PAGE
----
Written by Dr. Sangamithra, MBBS | 

Medically Reviewed by The Medindia Medical Review Team  on Sep 05, 2014

Acromegaly - Treatment

Treatment options are surgical removal of the tumor, radiation therapy, and injection of a growth hormone blocking drug like bromocriptine.

Treatment of Acromegaly depends on the cause of the disease. The goal of treatment is to restore the pituitary gland to normal function, producing normal levels of growth hormone, and to relieve the pressure that the growing pituitary tumor exerts on the surrounding brain areas. Treatment may include removal of the tumor (surgery), radiation therapy, and injection of a growth hormone blocking drug (drug therapy).


The principal treatment for Acromegaly is surgical resection of the GH secreting pituitary adenoma. It is the most effective and rapid treatment. The surgery relieves the pressure on the surrounding brain regions and leads to lowering of GH levels. If the surgery is successful, facial appearance and soft tissue swelling improves within a few days. Surgical complications includes CSF leak, damage to the surrounding normal pituitary tissue and meningitis.


Radiation therapy has been used both as a primary treatment and combined with surgery or drugs. It is usually reserved for patients who have remnants of the tumor even after surgery. Radiation therapy is given in divided doses over four to six weeks. This treatment lowers GH levels by about 50 percent over 2 to 5 years, but it causes a gradual loss of production of other pituitary hormones. Other rare complications associated with radiation therapy are loss of vision and brain injury.

Drug therapy:

Drugs are basically used to reduce both GH and IGF-1 secretion and tumor size. Bromocriptine (Parlodel) is taken orally and is given in divided doses of about 20 mg daily. Side effects include gastrointestinal upset, nausea, vomiting, light-headedness when standing, and nasal congestion. Octreotide (Sandostatin) and lanreotide (Somatulin) are synthetic forms of a brain hormone resembling somatostatin that stop the production of GH secretion. These drugs must be injected every 2 to 4 weeks for effective long-term treatment. Side effects include digestive problems such as loose stools, nausea, and gas formation, development of gallstones, and in rare cases diabetes.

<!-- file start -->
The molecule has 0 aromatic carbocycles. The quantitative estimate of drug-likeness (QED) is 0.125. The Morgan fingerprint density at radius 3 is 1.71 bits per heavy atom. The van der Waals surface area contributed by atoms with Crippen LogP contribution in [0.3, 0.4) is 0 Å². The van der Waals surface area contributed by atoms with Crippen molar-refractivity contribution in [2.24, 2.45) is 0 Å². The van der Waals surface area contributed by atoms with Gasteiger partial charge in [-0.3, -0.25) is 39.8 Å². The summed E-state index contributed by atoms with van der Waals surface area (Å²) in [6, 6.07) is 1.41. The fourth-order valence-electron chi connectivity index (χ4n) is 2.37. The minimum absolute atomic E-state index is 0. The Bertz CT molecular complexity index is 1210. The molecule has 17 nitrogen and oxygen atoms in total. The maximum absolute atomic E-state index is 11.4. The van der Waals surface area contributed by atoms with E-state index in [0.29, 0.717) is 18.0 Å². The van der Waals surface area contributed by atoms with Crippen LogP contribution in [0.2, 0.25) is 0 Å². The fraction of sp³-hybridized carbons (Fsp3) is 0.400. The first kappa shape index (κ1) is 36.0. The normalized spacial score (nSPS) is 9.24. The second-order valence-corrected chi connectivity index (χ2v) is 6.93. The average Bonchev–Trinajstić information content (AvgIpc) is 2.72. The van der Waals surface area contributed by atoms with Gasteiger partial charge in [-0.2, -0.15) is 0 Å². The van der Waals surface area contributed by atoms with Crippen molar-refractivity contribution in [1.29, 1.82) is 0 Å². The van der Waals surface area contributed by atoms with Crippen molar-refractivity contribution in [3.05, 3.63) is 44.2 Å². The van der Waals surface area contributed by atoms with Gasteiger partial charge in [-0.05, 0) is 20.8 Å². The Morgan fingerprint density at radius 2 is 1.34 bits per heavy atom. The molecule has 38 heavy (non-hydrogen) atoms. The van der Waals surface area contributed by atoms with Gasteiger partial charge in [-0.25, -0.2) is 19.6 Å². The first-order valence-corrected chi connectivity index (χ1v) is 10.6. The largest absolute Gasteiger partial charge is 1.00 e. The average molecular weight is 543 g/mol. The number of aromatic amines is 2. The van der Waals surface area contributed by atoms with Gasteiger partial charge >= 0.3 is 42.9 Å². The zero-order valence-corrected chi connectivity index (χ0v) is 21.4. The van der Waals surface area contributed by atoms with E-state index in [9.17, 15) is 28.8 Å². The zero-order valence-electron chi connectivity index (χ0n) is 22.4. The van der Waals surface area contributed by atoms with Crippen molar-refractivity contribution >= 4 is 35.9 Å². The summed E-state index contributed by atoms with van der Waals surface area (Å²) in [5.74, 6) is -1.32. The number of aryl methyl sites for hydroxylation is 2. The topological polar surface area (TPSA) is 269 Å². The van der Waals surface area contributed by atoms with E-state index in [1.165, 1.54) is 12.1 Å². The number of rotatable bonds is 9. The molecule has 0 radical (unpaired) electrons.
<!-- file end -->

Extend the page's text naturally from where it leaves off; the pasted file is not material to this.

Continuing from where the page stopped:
Growth hormone antagonist (GHA) therapy is a new treatment option. Pegvisomant is both well tolerated and very effective at quickly normalizing GH and IGF-1 levels. It belongs to the family of growth hormone receptor antagonists. It blocks the action of the endogenous growth hormone molecules and thereby is able to control disease activity of acromegaly in virtually all patients.

Acromegaly - Reference:


JonDanzig Sunday, September 11, 2011

Readers may also be interested to read my summary about the latest guidelines for acromegaly. http://doiop.com/AcromegalyGuidelines

Kayla-S-M Friday, May 28, 2010

I was diagnosed with a pituitary tumor in 2005. It was a late stage macroadenoma. I have had surgery, gamma knife radiation and I have had 2 years of sandostatin. I still never feel good. I have lots of fatigue, muscle weakness and I take a lot of medicine. Can anyone give me any good news on this. My email address is triplejent@hotmail.com. I would love to hear from some other acromegaly patients to hear their stories. Mine has been a nightmare. I was sick and not feeling well for quite sometime, fatigue like no other actually exhaustion to where I was nauseated and sometimes vomiting when I got home from work. Finally told my husband that I either had something wrong with my heart or I had cancer. I was having a lot of palpitations and chest pain so I was sent to a cardiologist my first go around and they didn't pick up on it was going to ablate the areas on my heart that were beating irraticaly. I just need to hear someone elses story. Please email me. Thank you. Kayla

smurff Saturday, June 26, 2010

hi Kayla, i too had a macroadenoma which was removed in 06 but did not need drugs however i too have profound fatigue and do not feel good at all. I now have bad joints everywhere and have had 3 total knee replacements and have also got Parkinson's disease. My quality of life is doing down the slippery slope. I am under so many specialists but none seem really interested. It is a lonely battle to get well and sometimes i wonder if i ever will but will not give up! good luck. Where do you live? snurff

mar4ela Wednesday, February 2, 2011

You can read longer article here http://www.genericlook.com/diseases/Acromegaly/. Hope it will help you...

Most Popular on Medindia